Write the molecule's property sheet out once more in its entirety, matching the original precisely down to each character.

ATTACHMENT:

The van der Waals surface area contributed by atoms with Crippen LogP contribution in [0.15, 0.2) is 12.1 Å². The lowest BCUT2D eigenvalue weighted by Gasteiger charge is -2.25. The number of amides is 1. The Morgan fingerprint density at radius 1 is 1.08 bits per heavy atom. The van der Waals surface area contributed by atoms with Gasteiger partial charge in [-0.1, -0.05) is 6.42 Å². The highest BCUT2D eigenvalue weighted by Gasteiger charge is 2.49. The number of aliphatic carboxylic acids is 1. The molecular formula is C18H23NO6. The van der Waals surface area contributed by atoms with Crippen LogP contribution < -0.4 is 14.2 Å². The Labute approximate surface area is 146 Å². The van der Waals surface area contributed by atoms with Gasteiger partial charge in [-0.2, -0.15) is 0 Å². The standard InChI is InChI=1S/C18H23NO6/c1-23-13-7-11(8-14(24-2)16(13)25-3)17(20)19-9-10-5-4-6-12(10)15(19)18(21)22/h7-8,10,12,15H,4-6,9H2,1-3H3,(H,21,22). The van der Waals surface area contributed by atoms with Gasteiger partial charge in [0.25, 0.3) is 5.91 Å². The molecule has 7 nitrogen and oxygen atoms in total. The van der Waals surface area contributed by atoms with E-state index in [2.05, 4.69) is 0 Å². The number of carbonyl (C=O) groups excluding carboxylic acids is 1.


The van der Waals surface area contributed by atoms with Crippen LogP contribution in [0.15, 0.2) is 12.1 Å². The lowest BCUT2D eigenvalue weighted by Gasteiger charge is -2.25. The number of amides is 1. The Morgan fingerprint density at radius 1 is 1.08 bits per heavy atom. The van der Waals surface area contributed by atoms with Gasteiger partial charge in [-0.1, -0.05) is 6.42 Å². The highest BCUT2D eigenvalue weighted by Gasteiger charge is 2.49. The number of aliphatic carboxylic acids is 1. The molecular formula is C18H23NO6. The van der Waals surface area contributed by atoms with Crippen LogP contribution < -0.4 is 14.2 Å². The Labute approximate surface area is 146 Å². The van der Waals surface area contributed by atoms with Gasteiger partial charge in [-0.2, -0.15) is 0 Å². The standard InChI is InChI=1S/C18H23NO6/c1-23-13-7-11(8-14(24-2)16(13)25-3)17(20)19-9-10-5-4-6-12(10)15(19)18(21)22/h7-8,10,12,15H,4-6,9H2,1-3H3,(H,21,22). The van der Waals surface area contributed by atoms with Gasteiger partial charge in [0.25, 0.3) is 5.91 Å². The molecule has 7 nitrogen and oxygen atoms in total. The van der Waals surface area contributed by atoms with E-state index in [2.05, 4.69) is 0 Å². The number of carbonyl (C=O) groups excluding carboxylic acids is 1.